Search tips
Search criteria 


Logo of frontimmuLink to Publisher's site
Front Immunol. 2017; 8: 1143.
Published online 2017 September 13. doi:  10.3389/fimmu.2017.01143
PMCID: PMC5601391

Natural Killer Cell Memory: Progress and Implications


Immunological memory is a cardinal feature of adaptive immunity. Although natural killer (NK) cells have long been considered short-lived innate lymphocytes that respond rapidly to transformed and virus-infected cells without prior sensitization, accumulating evidence has recently shown that NK cells develop long-lasting and antigen-specific memory to haptens and viruses. Additionally, cytokine stimulation alone can induce memory-like NK cells with longevity and functional competence, leading to emerging interest in harnessing NK cell memory for cancer immunotherapy. Here, we review the evidence of NK cell memory in different settings, summarize recent advances in mechanisms driving the formation of NK cell memory, and discuss the therapeutic potential of NK cells with memory-like properties in the clinical setting.

Keywords: natural killer cell, immunological memory, contact hypersensitivity, cytomegalovirus infection, therapeutic potential


The immune system has the ability to remember a previous encounter with an antigen and mount a stronger response with faster kinetics upon reencountering the same antigen. This phenomenon is known as immunological memory, which is the theoretical basis for vaccination (1, 2). Immunological memory is considered a cardinal feature of adaptive immunity, as adaptive lymphocytes are highly specific to a particular antigen due to somatic diversification mechanisms. Both T and B cells express recombination-activating genes (RAGs) that mediate the rearrangement of genes encoding antigen recognition receptors, thereby enabling the generation of antigen receptor diversity. Following initial exposure to an antigen, antigen-specific T and B cells undergo clonal expansion. Upon antigen clearance, most of these effector cells die via apoptosis during the contraction phase, but some survive and progressively differentiate into long-lived memory cells that mediate a faster and more robust antigen-specific response than naïve cells (3, 4).

Unlike adaptive immunity, the innate immune system mounts a rapid response against pathogens and transformed cells in the absence of prior sensitization (5). Innate immune cells do not express rearranged antigen receptors but rely on a set of germ line-encoded receptors to recognize targets. The innate immune system contains numerous distinct cell types, among which natural killer (NK) cells have long been considered short-lived and aspecific effector cells (6). NK cells were originally identified in 1975 based on their spontaneous ability to lyse tumor cells without prior sensitization (7). It is now clear that another important function of NK cells is the production of multiple cytokines, such as interferon-γ (IFN-γ), early in an immune response (8, 9). NK cell effector functions are under the control of a complex array of surface receptors, delivering either inhibitory or activating signals (10). Since their discovery, abundant evidence has highlighted the importance of NK cells in host defense against infections and tumors (1114) and in modulating adaptive immune responses through both direct interactions with T cells and indirect mechanisms, such as the induction of dendritic cell (DC) maturation (1518).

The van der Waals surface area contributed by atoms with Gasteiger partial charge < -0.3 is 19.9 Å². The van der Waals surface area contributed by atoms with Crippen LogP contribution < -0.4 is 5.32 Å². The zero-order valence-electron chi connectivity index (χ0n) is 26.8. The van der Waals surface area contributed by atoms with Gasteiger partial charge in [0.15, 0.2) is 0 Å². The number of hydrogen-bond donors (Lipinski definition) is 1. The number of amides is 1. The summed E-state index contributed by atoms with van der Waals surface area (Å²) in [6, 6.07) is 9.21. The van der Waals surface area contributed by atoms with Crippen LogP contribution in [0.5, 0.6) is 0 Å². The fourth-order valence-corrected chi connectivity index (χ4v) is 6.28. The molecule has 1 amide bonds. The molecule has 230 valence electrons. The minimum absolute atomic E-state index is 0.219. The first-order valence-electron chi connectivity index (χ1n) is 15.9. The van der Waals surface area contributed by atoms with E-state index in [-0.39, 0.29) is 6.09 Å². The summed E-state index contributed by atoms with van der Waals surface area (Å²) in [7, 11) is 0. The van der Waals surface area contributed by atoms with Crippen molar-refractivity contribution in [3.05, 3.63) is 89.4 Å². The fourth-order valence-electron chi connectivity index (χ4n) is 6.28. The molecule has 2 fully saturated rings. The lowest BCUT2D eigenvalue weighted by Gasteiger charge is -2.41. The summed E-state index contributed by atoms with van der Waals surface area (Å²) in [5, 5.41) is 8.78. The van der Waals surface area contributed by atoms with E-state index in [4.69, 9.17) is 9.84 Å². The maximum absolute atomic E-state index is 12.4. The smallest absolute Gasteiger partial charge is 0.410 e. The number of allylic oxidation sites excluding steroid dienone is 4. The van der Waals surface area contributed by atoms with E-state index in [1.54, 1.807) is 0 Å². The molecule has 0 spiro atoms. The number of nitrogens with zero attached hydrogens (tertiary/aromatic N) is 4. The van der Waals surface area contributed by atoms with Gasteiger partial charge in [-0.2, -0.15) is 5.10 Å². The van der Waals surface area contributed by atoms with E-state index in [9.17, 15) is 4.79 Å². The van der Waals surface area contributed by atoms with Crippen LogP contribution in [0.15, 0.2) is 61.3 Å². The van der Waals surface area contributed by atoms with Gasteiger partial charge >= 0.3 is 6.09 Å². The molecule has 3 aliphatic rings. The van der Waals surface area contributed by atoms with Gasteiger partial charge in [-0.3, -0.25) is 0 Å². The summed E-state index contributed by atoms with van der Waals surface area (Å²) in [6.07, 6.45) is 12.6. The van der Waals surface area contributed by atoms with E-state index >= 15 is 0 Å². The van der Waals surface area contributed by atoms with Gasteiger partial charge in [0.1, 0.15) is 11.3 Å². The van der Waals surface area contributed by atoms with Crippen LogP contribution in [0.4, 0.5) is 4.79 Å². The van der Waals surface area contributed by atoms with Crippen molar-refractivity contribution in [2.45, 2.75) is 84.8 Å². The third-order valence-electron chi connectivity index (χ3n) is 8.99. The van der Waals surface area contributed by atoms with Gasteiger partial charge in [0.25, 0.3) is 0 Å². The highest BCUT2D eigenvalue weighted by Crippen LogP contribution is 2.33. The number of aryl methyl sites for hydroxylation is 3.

During the past decade, however, increasing evidence has shown that NK cell-mediated immune responses share common features with adaptive immunity, and NK cells acquire immunological memory in a manner similar to T and B cells (19). Here, we summarize recent findings concerning the roles of antigen-specific memory NK cells in contact hypersensitivity (CHS) responses and viral infections and discuss the recent progress in cytokine-induced memory-like NK cell responses in mice and humans, with an emphasis on their potential implications for clinical therapies.

NK Cell Memory in CHS

Antigen-specific memory NK cell responses were first observed in a murine model of hapten-induced CHS (20). This model was established through sensitization via painting a specific hapten, such as 2,4-dinitrofluorobenzene (DNFB) or oxazolone (OXA), on mouse skin and subsequent challenge with the same hapten on the ears of the mice, after which the recall responses to the haptens were measured based on ear swelling. CHS responses were previously considered to be primarily mediated by T cells (21, 22), among which αβ T cells are the critical effectors (23), although γδ T cells, NKT cells, and B-1 cells are also involved in this process (2426). However, von Andrian et al. recently observed hapten-induced CHS in immunodeficient mice lacking T and B cells, such as RAG2-deficient mice and severe combined immunodeficiency (SCID) mice (20). Moreover, NK cell accumulation was observed in the inflamed ears in this model, and depleting NK cells from these immunodeficient mice or using Rag2−/− × Il2rg−/− mice lacking NK cells and adaptive lymphocytes resulted in a failure to mount CHS responses (Figure (Figure1A),1A), providing evidence that NK cells can confer antigen-specific memory responses (20).

Figure 1
Natural killer (NK) cells confer antigen-specific contact hypersensitivity (CHS) memory responses. (A) T cell- and B cell-deficient Rag2−/− or severe combined immunodeficiency (SCID) mice sensitized by the painting of their skin with a ...